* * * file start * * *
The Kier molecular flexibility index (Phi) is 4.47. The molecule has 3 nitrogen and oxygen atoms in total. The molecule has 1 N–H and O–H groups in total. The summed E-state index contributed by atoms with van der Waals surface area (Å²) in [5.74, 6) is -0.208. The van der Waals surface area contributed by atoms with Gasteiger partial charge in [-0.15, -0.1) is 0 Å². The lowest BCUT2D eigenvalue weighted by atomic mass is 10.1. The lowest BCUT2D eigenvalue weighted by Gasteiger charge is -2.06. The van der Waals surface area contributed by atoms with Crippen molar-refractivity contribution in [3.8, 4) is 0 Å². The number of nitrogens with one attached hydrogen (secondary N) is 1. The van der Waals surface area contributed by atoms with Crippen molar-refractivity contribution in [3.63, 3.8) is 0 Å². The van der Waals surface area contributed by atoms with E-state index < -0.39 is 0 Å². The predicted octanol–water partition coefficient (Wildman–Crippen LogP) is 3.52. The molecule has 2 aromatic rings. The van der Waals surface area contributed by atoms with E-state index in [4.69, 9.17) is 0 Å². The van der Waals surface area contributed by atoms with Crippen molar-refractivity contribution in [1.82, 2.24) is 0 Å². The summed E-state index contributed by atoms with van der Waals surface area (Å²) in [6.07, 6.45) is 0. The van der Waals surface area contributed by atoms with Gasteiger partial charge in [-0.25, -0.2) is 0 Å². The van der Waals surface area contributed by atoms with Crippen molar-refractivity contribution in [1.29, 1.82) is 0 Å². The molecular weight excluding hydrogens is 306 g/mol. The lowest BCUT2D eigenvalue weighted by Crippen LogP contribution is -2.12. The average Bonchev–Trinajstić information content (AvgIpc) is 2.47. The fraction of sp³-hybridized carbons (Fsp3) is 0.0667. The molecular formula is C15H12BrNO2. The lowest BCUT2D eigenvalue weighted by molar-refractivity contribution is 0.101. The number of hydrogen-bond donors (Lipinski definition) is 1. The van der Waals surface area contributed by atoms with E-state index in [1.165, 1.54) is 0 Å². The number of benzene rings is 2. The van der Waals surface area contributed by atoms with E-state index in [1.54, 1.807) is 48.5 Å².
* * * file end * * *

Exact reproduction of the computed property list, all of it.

The Kier molecular flexibility index (Phi) is 4.47. The molecule has 3 nitrogen and oxygen atoms in total. The molecule has 1 N–H and O–H groups in total. The summed E-state index contributed by atoms with van der Waals surface area (Å²) in [5.74, 6) is -0.208. The van der Waals surface area contributed by atoms with Gasteiger partial charge in [-0.15, -0.1) is 0 Å². The lowest BCUT2D eigenvalue weighted by atomic mass is 10.1. The lowest BCUT2D eigenvalue weighted by Gasteiger charge is -2.06. The van der Waals surface area contributed by atoms with Crippen molar-refractivity contribution in [3.8, 4) is 0 Å². The number of nitrogens with one attached hydrogen (secondary N) is 1. The van der Waals surface area contributed by atoms with Crippen molar-refractivity contribution in [3.63, 3.8) is 0 Å². The van der Waals surface area contributed by atoms with E-state index < -0.39 is 0 Å². The predicted octanol–water partition coefficient (Wildman–Crippen LogP) is 3.52. The molecule has 2 aromatic rings. The van der Waals surface area contributed by atoms with E-state index in [4.69, 9.17) is 0 Å². The van der Waals surface area contributed by atoms with Crippen molar-refractivity contribution in [1.82, 2.24) is 0 Å². The summed E-state index contributed by atoms with van der Waals surface area (Å²) in [6.07, 6.45) is 0. The van der Waals surface area contributed by atoms with Gasteiger partial charge in [-0.25, -0.2) is 0 Å². The van der Waals surface area contributed by atoms with Crippen molar-refractivity contribution in [1.29, 1.82) is 0 Å². The molecular weight excluding hydrogens is 306 g/mol. The lowest BCUT2D eigenvalue weighted by Crippen LogP contribution is -2.12. The average Bonchev–Trinajstić information content (AvgIpc) is 2.47. The fraction of sp³-hybridized carbons (Fsp3) is 0.0667. The molecular formula is C15H12BrNO2. The lowest BCUT2D eigenvalue weighted by molar-refractivity contribution is 0.101. The number of hydrogen-bond donors (Lipinski definition) is 1. The van der Waals surface area contributed by atoms with E-state index in [1.165, 1.54) is 0 Å². The number of benzene rings is 2. The van der Waals surface area contributed by atoms with E-state index in [1.54, 1.807) is 48.5 Å².